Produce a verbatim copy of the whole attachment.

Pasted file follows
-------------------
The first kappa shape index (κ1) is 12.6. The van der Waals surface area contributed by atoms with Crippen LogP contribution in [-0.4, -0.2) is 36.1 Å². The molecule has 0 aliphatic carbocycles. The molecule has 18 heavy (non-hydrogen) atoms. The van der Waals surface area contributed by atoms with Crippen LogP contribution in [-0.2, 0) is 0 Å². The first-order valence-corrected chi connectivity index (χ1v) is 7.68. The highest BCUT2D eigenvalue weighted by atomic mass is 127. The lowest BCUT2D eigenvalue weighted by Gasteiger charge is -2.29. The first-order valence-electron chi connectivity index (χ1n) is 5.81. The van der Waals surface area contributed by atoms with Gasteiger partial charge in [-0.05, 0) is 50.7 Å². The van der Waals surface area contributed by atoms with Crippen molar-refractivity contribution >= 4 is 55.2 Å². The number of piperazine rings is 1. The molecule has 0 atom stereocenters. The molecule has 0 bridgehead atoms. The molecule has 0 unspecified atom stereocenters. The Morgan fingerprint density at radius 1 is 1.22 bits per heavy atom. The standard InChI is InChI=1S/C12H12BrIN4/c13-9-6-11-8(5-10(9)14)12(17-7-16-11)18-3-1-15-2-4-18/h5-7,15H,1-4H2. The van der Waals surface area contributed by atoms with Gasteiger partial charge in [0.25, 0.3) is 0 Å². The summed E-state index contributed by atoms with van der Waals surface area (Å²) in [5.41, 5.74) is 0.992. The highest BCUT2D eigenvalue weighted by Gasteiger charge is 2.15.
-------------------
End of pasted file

The first kappa shape index (κ1) is 12.6. The van der Waals surface area contributed by atoms with Crippen LogP contribution in [-0.4, -0.2) is 36.1 Å². The molecule has 0 aliphatic carbocycles. The molecule has 18 heavy (non-hydrogen) atoms. The van der Waals surface area contributed by atoms with Crippen LogP contribution in [-0.2, 0) is 0 Å². The first-order valence-corrected chi connectivity index (χ1v) is 7.68. The highest BCUT2D eigenvalue weighted by atomic mass is 127. The lowest BCUT2D eigenvalue weighted by Gasteiger charge is -2.29. The first-order valence-electron chi connectivity index (χ1n) is 5.81. The van der Waals surface area contributed by atoms with Gasteiger partial charge in [-0.05, 0) is 50.7 Å². The van der Waals surface area contributed by atoms with Crippen molar-refractivity contribution >= 4 is 55.2 Å². The number of piperazine rings is 1. The molecule has 0 atom stereocenters. The molecule has 0 bridgehead atoms. The molecule has 0 unspecified atom stereocenters. The Morgan fingerprint density at radius 1 is 1.22 bits per heavy atom. The standard InChI is InChI=1S/C12H12BrIN4/c13-9-6-11-8(5-10(9)14)12(17-7-16-11)18-3-1-15-2-4-18/h5-7,15H,1-4H2. The van der Waals surface area contributed by atoms with Gasteiger partial charge in [0.25, 0.3) is 0 Å². The summed E-state index contributed by atoms with van der Waals surface area (Å²) in [5.41, 5.74) is 0.992. The highest BCUT2D eigenvalue weighted by Gasteiger charge is 2.15.